The parameters that have an effect on the output model are:

  • The motion type

  • The Transform Type (i.e. Similarity or Homography)

  • The Reference Frame

  • Jitter Period

  • Smooth: this can be used to smooth the resulting curve to remove some of the noise in the high frequencies of the CornerPin/Transform. Note that in “Add Jitter” mode, you can increase High frequencies to simulate a camera shake that follows the original camera movements.

  • Robust model: this is quite complicated, but in short: When trying to find a model that best fits all correspondences, you may have correspondences that are just wrong (bad tracking for example). These bad correspondences are called outliers, and this parameter when checked tells we should not take into account those outliers to compute the final model. In most cases this should be checked. However sometimes, the user may have for example required to compute an homography (i.e. CornerPin), but the given tracked points (correspondences) just cannot make-up an homography. In this case, if the parameter were to be checked, it would fail to compute a model. If you uncheck this, it will take into account all the points and compute a model that averages the motion of all correspondences.

Also when Compute Transform Automatically is checked, the model will be computed automatically when the tracking ends.

We cannot compute the model after each track step (i.e. during tracking) because the model at each frame depends on the model at other frames since we may smooth the curve or add jitter.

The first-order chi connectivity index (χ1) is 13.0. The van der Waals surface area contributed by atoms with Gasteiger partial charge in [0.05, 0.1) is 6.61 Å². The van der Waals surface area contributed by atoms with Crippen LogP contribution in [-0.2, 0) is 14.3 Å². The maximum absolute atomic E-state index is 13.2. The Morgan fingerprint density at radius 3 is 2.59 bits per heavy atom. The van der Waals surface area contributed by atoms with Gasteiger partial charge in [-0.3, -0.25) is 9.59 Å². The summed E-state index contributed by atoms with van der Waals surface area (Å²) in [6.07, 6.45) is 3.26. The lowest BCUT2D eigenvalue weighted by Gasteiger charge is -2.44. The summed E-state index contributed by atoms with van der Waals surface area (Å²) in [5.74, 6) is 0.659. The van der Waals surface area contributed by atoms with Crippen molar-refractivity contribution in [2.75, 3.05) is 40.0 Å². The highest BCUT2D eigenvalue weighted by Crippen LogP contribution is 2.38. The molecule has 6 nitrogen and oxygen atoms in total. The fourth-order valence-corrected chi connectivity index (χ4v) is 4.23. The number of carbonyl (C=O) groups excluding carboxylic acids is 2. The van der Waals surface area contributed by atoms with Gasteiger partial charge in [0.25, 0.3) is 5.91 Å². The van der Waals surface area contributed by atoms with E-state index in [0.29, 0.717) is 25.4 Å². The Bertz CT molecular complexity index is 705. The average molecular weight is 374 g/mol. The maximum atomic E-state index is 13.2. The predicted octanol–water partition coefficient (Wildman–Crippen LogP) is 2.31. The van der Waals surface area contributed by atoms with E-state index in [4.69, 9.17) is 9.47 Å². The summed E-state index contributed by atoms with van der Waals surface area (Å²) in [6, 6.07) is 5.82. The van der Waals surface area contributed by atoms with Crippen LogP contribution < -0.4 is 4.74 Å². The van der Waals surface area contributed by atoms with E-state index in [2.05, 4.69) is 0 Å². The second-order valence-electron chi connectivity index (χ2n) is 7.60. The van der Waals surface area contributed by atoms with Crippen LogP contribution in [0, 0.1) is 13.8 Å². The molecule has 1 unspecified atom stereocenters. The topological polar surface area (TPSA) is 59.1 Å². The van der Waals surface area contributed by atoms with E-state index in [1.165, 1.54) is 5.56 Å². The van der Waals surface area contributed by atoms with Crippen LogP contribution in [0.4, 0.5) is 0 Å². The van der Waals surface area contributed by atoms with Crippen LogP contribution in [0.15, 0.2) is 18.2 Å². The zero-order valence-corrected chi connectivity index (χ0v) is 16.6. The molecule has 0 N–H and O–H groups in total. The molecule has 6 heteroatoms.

So all in all it works differently than Nuke, the whole transformation computation can be more robust and happens as a second pass after the tracking is actually done.

One last thing: to compute the CornerPin in the “Transform” tab of the tracker, the to points are computed using the from points as reference.

Basically what happens is that the tracking outputs a transformation matrix at each frame. Then when computing the model, this matrix is applied to the from points at each frame in order to obtain the to points.

So if you were to change the reference points (i.e. the from points) with the Set to input RoD for example, then you would need to recompute the model at all frames, because the to points would just not be the same.

The work is usually done in two steps:

  • First, disable the CornerPin so that even if the viewer is connected to the Tracker there is no deformation going on, and set the from points to be the RoD (bounding box) of the Roto shape at the reference frame.

  • Then, export the CornerPin. It just links the parameters of the CornerPin to the ones in the tracker, so if you change something in the tracker transform tab the changes will reflect onto the CornerPin.

Basically what the Planar tracker will do in the future is automatically do all the steps for you: it will place markers inside the mask for you, track them and output a CornerPin from the bounding box of the roto shape.